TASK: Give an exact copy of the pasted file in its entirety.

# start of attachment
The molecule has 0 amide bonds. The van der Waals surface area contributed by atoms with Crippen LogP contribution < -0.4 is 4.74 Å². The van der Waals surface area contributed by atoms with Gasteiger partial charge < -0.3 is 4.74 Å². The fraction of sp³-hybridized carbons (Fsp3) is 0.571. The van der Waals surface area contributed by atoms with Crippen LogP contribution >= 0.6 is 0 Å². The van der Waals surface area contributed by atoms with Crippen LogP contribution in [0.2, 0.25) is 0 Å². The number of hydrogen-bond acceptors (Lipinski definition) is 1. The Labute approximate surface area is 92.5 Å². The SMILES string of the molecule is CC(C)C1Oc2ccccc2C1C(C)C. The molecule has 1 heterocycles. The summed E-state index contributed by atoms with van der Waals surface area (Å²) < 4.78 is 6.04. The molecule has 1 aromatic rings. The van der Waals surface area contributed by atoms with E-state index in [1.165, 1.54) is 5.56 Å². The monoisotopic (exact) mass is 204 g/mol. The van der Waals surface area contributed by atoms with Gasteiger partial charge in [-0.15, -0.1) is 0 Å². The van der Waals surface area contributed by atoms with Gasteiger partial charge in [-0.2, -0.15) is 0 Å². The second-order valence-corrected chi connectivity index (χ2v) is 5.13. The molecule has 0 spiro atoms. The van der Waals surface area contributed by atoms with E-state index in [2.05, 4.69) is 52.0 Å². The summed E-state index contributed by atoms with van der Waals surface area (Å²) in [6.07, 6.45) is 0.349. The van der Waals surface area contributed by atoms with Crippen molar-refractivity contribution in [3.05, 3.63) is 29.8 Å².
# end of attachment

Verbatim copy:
The molecule has 0 amide bonds. The van der Waals surface area contributed by atoms with Crippen LogP contribution < -0.4 is 4.74 Å². The van der Waals surface area contributed by atoms with Gasteiger partial charge < -0.3 is 4.74 Å². The fraction of sp³-hybridized carbons (Fsp3) is 0.571. The van der Waals surface area contributed by atoms with Crippen LogP contribution >= 0.6 is 0 Å². The van der Waals surface area contributed by atoms with Crippen LogP contribution in [0.2, 0.25) is 0 Å². The number of hydrogen-bond acceptors (Lipinski definition) is 1. The Labute approximate surface area is 92.5 Å². The SMILES string of the molecule is CC(C)C1Oc2ccccc2C1C(C)C. The molecule has 1 heterocycles. The summed E-state index contributed by atoms with van der Waals surface area (Å²) < 4.78 is 6.04. The molecule has 1 aromatic rings. The van der Waals surface area contributed by atoms with E-state index in [1.165, 1.54) is 5.56 Å². The monoisotopic (exact) mass is 204 g/mol. The van der Waals surface area contributed by atoms with Gasteiger partial charge in [-0.15, -0.1) is 0 Å². The van der Waals surface area contributed by atoms with Gasteiger partial charge in [-0.2, -0.15) is 0 Å². The second-order valence-corrected chi connectivity index (χ2v) is 5.13. The molecule has 0 spiro atoms. The van der Waals surface area contributed by atoms with E-state index in [2.05, 4.69) is 52.0 Å². The summed E-state index contributed by atoms with van der Waals surface area (Å²) in [6.07, 6.45) is 0.349. The van der Waals surface area contributed by atoms with Crippen molar-refractivity contribution in [3.05, 3.63) is 29.8 Å².